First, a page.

Ministers approved the controversial NGO bill proposed by Knesset members Ayelet Shaked (Habayit Hayehudi) and Robert Ilatov (Yisrael Beiteinu) on Sunday. The bill passed a vote of the Ministerial Committee on Legislative Affairs, with the support of ministers from Shaked's party and from Likud-Beiteinu.
Representatives of the left slammed the proposal, calling it "dangerous and dictatorial," noting the bill was intended to silence any one who dares to criticize the administration and think differently. Justice Minister Tzipi Livni said she intended to appeal the proposed legislation.
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The bill proposes a 45% tax charged on nonprofit foundations and organizations that receive foreign donations and that take part in the following activities:
- Advocating the boycott, divestment, or sanctioning of Israel or its citizens.
- Calling for the trial of IDF soldiers in international courts.
- Denying Israel’s existence as a Jewish and democratic state.
- Inciting to racism.
- Supporting armed struggle against the State of Israel by an enemy state or terror organization.
Habayit Hayehudi welcomed the approval of the bill, saying: "The bill will help defend IDF soldiers from perverse lawsuits funded by foreign actors. Justice Minister Tzipi Livni's appeal against the bill is an irresponsible move."
The statement added: "Every day in which the bill does not become law, IDF soldiers are in danger and their operational ability is damaged. Minister Livni would do well do put aside political considerations and stop delaying this bill."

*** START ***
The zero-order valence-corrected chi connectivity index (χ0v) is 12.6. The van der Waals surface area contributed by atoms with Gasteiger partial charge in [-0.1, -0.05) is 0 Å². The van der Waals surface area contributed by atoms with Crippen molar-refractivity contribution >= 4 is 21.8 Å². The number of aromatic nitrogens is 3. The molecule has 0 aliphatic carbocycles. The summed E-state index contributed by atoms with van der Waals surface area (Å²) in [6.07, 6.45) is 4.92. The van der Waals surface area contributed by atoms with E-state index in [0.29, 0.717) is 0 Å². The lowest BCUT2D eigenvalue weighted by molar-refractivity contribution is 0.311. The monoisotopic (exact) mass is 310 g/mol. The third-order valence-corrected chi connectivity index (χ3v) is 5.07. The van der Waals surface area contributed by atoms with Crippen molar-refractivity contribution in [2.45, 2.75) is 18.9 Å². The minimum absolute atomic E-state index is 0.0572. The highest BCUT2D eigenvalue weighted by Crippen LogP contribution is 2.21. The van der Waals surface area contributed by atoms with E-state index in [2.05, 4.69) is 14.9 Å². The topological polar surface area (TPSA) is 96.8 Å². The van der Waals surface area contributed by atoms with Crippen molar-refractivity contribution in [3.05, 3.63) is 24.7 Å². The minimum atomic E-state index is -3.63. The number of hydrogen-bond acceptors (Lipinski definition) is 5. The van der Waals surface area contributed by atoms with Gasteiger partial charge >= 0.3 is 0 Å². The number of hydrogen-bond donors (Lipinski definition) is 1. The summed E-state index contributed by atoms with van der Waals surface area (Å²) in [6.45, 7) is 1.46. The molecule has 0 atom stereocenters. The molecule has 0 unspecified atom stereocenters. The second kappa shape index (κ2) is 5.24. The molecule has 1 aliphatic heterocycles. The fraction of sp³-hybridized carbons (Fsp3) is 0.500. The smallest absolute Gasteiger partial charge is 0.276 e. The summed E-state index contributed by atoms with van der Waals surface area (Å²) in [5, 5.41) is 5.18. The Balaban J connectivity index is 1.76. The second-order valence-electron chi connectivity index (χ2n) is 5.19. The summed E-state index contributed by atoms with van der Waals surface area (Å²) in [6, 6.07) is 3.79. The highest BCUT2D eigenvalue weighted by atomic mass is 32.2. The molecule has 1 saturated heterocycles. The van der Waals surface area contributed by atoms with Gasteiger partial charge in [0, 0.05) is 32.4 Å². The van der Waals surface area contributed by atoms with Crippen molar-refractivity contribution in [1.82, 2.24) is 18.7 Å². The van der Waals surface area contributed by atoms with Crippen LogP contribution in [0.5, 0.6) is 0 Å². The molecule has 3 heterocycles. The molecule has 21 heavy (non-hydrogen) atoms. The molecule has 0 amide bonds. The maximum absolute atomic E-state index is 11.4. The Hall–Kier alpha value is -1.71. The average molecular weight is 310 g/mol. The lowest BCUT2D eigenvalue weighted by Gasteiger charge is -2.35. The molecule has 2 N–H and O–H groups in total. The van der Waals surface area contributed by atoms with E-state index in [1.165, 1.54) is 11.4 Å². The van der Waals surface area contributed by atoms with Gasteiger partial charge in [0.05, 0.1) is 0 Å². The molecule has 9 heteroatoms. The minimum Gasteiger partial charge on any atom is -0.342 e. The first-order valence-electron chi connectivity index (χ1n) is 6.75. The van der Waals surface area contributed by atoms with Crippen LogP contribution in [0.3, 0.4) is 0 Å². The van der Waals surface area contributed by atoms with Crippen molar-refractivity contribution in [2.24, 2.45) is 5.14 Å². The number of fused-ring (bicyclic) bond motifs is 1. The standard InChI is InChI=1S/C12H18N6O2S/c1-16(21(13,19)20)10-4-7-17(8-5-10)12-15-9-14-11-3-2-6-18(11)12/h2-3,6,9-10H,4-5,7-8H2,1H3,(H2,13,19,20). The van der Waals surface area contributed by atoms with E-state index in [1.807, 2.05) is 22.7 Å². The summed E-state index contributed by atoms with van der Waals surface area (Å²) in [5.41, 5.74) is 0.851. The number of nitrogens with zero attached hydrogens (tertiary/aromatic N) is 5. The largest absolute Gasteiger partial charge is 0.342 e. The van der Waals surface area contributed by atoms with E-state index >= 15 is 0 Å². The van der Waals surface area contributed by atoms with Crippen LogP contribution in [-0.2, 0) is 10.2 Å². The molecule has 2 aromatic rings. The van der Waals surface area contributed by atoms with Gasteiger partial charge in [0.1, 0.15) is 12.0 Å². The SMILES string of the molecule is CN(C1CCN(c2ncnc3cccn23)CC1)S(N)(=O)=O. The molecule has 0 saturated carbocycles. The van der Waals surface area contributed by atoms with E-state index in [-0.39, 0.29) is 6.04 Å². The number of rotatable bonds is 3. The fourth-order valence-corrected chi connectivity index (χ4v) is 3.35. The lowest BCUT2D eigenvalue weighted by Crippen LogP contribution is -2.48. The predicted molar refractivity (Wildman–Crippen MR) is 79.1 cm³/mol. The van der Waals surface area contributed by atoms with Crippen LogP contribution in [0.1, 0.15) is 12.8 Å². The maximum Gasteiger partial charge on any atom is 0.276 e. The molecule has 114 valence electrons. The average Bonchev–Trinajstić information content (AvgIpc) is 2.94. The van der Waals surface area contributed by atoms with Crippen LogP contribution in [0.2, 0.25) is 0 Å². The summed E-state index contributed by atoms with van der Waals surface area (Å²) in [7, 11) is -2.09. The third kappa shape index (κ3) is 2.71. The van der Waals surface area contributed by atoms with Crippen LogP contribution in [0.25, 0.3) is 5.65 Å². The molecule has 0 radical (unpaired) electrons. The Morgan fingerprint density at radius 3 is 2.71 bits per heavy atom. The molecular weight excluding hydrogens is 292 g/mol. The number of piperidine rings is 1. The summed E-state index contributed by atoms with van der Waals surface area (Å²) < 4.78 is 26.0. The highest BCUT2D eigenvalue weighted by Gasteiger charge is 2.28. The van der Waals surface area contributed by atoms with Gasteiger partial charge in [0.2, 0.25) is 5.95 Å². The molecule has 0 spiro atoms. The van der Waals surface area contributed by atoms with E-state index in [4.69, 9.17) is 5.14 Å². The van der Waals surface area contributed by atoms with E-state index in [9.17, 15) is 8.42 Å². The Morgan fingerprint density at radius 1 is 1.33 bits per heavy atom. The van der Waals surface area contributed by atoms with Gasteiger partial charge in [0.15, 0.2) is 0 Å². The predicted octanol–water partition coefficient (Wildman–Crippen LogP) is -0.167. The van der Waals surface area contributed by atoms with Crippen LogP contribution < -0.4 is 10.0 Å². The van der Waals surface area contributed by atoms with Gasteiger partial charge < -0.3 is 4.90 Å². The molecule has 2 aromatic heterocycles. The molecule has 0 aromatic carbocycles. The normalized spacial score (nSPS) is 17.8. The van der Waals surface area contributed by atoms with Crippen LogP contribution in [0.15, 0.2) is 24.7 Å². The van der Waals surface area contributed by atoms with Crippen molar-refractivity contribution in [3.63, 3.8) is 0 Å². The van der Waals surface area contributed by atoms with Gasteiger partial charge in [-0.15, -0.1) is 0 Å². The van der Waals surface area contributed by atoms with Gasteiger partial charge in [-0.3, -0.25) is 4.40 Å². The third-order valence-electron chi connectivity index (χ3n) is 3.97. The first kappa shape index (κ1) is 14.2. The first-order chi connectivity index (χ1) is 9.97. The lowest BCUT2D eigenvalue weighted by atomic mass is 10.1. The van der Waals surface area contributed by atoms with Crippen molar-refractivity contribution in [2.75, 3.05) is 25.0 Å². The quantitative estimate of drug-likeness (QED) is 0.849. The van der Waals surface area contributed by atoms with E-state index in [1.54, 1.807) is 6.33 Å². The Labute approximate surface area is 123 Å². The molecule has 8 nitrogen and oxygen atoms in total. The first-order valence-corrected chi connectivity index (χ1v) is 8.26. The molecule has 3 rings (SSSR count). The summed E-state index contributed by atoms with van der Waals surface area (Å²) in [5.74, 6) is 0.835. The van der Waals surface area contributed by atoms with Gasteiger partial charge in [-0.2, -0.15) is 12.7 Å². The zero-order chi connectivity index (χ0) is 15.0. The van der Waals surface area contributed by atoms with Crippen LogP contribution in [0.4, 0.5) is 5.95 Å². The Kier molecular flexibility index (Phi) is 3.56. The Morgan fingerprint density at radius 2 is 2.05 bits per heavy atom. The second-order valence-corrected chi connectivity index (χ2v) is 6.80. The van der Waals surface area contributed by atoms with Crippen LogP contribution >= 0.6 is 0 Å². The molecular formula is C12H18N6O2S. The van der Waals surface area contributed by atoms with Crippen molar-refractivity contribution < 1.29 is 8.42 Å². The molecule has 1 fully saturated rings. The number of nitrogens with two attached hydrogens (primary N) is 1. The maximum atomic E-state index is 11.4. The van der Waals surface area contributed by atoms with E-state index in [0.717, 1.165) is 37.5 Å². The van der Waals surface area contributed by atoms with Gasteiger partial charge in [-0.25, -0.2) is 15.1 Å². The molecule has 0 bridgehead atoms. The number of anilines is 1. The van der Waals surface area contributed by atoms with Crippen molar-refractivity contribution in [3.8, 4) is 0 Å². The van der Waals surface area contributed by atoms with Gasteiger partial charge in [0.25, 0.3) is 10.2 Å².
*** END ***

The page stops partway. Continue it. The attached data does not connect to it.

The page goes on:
'Narrow-minded, anti-democratic decision'
Minister Livni said during the discussion that being patriotic means not passing anti-democratic legislation: "The State of Israel wants to protect IDF soldiers in international tribunals and the rule of law in Israel affects the decisions of these tribunals."
She added that "Habayit Hayehudi's proposal will harm IDF soldiers, not protect them. This is a populist proposal under the guise of patriotism, which will hurts Israel's ability to defend IDF soldiers."
Yesh Atid ministers joined Livni in opposing the bill.
Chairman of the opposition, Isaac Herzog said: "The decision of the ministerial committee in the name of the Israeli government is narrow-minded, anti-democratic and shuts down any one who dares not emulate her thinking. The next stage of this bill's implementation is forming a thought police that will determine who pays fines for an opinions and who doesn't, who is blacklisted politically and who isn't."
According to Herzog, "Israel is becoming less and less democratic. Everyone who loves the country and holds it dear must oppose this law with all their might. It is up to the prime minister and the Knesset plenum to cancel the decision of the ministerial committee."
The left said the proposal is a witch hunt of those who dare oppose the government. Before the committee's discussion, Meretz chairwoman, Zahava Gal-On said: "Woe to the administration that supports it."
On Friday, the Justice Ministry announced that Attorney General Yehuda Weinstein opposed the proposal. In the opinion presented to the committee it was noted that Weinstein thinks the bill is unconstitutional and is meant as a means of punishment to foundations, which will thwart donations to them and hurt the public dialogue in Israel.
Aviel Magnezi contributed to this report
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